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Debt buybacks signal recovery in mining sector

The recent uptick in debt buybacks in the mining industry hassparked optimism that the mining sector is recovering.

Various companies undertook such moves in the week to April 29.

Evraz Plcbought back US$184.4 millionworth of notes due April 2017 and 2018, with settlement to occur April 28.

ArcelorMittalsaid it will redeem onMay 20 all of its outstanding US$1.4 billion 4.5% notes due Feb. 25, 2017, usingproceeds from its US$3 billion rights offering earlier in April.

Meanwhile, FortescueMetals Group Ltd. issueda voluntary redemption notice to holders of its 8.25% senior unsecured notes duein 2019, paying down a further US$577 million worth of debt. It will reduce theAustralian iron ore producer's interest payments by US$48 million each year andpush up the total amount of debt repurchased over the last 2.5 years to US$4.8 billion,of which US$1.7 billion was bought back in 12 months.

Fortescue's ambition to reduce debt was also by improvements in the U.S. debtmarket. As of end of March, the ASX-listed miner's net debt stood atUS$5.9 billion and its cash balance continued to grow to US$2.5 billion.

"[Fortescue] is pursuing exactly the right strategy, usingthe short-term windfall created by the surprisingly high iron ore price to reducelonger term debt," analysts at Investec commented in an April 27 note.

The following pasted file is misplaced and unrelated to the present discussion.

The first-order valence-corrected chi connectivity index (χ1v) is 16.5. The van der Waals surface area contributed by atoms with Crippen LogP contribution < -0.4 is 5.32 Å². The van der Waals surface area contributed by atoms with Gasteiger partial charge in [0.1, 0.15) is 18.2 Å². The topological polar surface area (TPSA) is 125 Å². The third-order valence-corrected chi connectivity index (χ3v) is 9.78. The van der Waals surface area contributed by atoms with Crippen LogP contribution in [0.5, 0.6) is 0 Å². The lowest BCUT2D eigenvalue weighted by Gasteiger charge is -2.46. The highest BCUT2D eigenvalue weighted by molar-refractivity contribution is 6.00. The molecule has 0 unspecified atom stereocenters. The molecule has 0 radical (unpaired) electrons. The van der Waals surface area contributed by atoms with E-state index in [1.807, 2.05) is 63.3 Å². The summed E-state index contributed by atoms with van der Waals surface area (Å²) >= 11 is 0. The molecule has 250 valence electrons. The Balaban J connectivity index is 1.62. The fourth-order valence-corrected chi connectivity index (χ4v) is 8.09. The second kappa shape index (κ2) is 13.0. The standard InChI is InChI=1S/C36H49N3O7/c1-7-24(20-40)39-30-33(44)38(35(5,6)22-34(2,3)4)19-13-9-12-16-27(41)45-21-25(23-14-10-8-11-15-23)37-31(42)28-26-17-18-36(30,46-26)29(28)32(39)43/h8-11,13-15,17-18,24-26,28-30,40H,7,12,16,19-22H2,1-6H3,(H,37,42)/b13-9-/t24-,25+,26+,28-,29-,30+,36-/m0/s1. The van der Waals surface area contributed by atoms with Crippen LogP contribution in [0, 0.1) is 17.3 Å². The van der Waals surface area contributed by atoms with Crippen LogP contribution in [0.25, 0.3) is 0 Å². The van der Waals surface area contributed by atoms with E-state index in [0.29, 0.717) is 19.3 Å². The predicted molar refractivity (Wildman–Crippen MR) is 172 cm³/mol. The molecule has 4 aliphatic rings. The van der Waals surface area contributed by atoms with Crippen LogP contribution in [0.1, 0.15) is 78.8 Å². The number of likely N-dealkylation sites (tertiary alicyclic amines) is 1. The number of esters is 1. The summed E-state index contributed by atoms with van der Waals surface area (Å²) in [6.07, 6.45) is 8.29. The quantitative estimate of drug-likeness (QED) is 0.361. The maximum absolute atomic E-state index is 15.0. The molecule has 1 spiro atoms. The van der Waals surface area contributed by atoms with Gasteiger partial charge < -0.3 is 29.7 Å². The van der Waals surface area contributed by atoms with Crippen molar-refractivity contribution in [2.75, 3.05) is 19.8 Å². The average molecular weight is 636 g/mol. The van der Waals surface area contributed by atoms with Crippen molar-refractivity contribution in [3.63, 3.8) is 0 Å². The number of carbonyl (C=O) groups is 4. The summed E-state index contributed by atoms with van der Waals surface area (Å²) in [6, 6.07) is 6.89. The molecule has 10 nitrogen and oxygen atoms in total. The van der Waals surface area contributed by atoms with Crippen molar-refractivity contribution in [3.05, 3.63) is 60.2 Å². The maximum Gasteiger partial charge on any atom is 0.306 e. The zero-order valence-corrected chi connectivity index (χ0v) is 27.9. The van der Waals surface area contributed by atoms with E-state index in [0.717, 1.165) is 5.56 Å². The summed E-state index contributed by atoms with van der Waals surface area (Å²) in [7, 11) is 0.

Fortescue's market capitalization more than doubled since itsJanuary low and now stands at US$7.3 billion. This took the company further outof the "price discovery zone," a psychologically important level whennet debt is greater or equal to market cap, the Investec analysts said.

In another case, DetourGold Corp. bought backnotes from Paulson & Co. Inc. for US$76.9 million, plus accrued and unpaid interestof US$1.7 million, using existing cash on hand.

The move came at the same time the precious metals miner revealeda net income result of US$27.6 million for the first quarter, which saw Detour Goldback in black for the first time following several consecutive quarters of losses.

"As the company's financial position continues to strengthen,we have taken this opportunity to further reduce debt levels," CFO James Mavorsaid. "With increased confidence in our mining operation and a stronger goldprice environment, we would now expect to re-finance less than [US]$300 millionof notes at maturity."

"The number of companies buying back their debt is growingand we believe this is a key indicator of the improving health of the sector,"the Investec analysts said in the same note.

"The recent rally in commodity prices effectively meansthat the mining industry has passed 'Go' and collected £200 in a figurative gameof Monopoly. Companies are now in better shape and hence better placed for any pitfallsto come," they added.

However, not all debt repurchases were "opportunistic"moves.

Rio Tintoagreed to buy back US$1.36billion in debt under its planned US$1.5billion debt buyback program. The company also seeks to buy back Dutchauction securities, which include its 6.500% US$1.75 billion notes and 2.250% US$1.25billion notes due 2018.

"Rio is simply using excess cash to reduce gross debt levels,one of the reasons Moody's downgradedthe company from A3 to Baa1," Investec analysts flagged in an April 29 report.